Jane Haigh

I began my career as an historian and author while living in Fairbanks, where I had access to the unparalleled collections at the Archives at the University of Alaska.  One of my first projects was a Survey of Historic Buildings in Fairbanks, followed by work as a guest curator on an exhibit for the 50th anniversary of the Alaska Highway for the University of Alaska Museum of the North. (Some pieces of this exhibit can still be seen at the Museum.) She then began a project on the history of Denali National Park. But it did not take me long to zero in on Fannie Quigley. “When I began, not much was know about Fannie, and  I was an ‘amateur’ historian, and a stay-at –home mom to two small children. On our first trip to Kantishna, and Quigley Ridge, I carried baby Molly in a backpack while my husband Chris packed four year old Anna up the steep parts hillsides to find Fannie and Joe Quigley’s claims. I was not a very good writer, and I had little idea how to go about writing a biography.

My expertise and ability increased through work on a Masters Degree in Northern Studies at the University of Alaska Fairbanks completed in 1993. As I returned to the project, I realized that a lingering problem concerned the continuing perception that Fannie was a singularly iconographic wilderness woman. I knew she had joined the rush to the Klondike, but what had other women been doing?  Amazingly enough,  this is when Claire Murphy asked me to partner with her in writing Gold Rush Women. Over the four years we worked on this book, I dragged my family to nearly every important gold rush site in Alaska and the Yukon. The book was published by Alaska Northwest Books in 1997, in time for the centennial of the gold rush.  This led to the publication of two more collaborative books, Children of the Gold Rush, and Gold Rush Dogs. The ten or so years Claire and I worked together was like an intensive writing workshop for me, as Claire, is an author in her own right, and now also a writing instructor at Eastern Washington University.

Meanwhile, Graham Wilson, of Wolf Creek Books/ Friday 501 in Whitehorse published two  of my photo histories, and then asked if I was interested in writing a biography of Soapy Smith. I read what little was available, decided it would be a fun project, and ended up researching Soapy’s escapades in Denver, where he learned everything there was to know about con games. Reading about Soapy and the con men of Denver, I stumbled on the extensive political corruption which he took part in. King Con: the Story of Soapy Smith was published in 2006.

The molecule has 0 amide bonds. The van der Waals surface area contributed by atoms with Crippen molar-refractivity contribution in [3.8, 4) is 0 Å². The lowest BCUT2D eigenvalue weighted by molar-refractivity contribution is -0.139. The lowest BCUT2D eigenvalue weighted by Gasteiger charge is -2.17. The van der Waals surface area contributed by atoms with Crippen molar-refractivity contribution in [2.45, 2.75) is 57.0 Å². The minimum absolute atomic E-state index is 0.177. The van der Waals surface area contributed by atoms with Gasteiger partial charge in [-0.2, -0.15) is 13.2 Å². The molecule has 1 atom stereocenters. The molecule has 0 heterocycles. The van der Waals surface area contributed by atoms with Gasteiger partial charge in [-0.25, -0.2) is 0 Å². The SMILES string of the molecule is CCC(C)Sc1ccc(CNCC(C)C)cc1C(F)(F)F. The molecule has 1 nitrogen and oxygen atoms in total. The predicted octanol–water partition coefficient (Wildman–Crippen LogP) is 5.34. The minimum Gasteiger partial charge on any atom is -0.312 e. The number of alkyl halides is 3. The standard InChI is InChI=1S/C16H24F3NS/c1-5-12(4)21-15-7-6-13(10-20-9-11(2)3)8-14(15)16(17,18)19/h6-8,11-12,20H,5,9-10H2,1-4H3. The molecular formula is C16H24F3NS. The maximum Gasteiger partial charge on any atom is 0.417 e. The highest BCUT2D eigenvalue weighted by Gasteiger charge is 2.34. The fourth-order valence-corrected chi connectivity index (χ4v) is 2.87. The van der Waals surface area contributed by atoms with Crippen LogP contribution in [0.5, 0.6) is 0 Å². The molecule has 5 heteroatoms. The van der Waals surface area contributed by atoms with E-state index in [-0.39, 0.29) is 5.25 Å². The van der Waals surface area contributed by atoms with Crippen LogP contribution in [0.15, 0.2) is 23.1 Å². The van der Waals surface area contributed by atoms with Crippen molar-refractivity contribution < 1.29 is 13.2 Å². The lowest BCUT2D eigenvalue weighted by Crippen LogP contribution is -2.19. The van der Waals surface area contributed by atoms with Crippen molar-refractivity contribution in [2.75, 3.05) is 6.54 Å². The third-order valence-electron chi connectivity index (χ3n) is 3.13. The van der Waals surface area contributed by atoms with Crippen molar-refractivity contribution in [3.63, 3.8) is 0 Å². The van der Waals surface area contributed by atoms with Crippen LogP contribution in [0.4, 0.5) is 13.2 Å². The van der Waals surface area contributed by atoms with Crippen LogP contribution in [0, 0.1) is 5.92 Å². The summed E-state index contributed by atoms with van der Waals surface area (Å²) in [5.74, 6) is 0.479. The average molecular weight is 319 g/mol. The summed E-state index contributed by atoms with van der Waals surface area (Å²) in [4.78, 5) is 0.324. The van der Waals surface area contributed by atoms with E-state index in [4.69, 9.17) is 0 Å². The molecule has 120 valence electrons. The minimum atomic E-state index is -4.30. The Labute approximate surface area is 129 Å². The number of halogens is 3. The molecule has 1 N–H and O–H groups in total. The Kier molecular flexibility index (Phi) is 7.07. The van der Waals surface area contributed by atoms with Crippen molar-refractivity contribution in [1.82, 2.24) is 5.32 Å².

But, while I gained a certain amount of fame as a historian in Alaska, I still wanted to returning to Fannie Quigley and completing the biography. To the many tourists to Denali National Park, Fannie has become an intriguing symbol of the enduring, intrepid spirit of the original pioneers. She was described in five book chapters and at least two magazine articles between 1913 and 1955.  Ironically when I began my research on Fannie Quigley nearly twenty years ago, very little was known about the facts of her life, even her maiden name was hard to find, making further research difficult, and I quickly discovered that many of the facts in the more common sources were wrong. I still felt stuck, not knowing how to put Fannie’s life as a wilderness woman in context. When I had the opportunity to pursue a PhD, working on some of the many issues presented by Fannie’s contradictory story was one of the motivations.

Searching for Fannie Quigley, the book I began first, was finally published in 2007.

Meanwhile, I  completed my dissertation, based on the material I stumbled into while researching Soapy Smith:  “Political Power, Patronage, and Protection Rackets: Municipal Politics and Corruption in Denver 1889-1904.”

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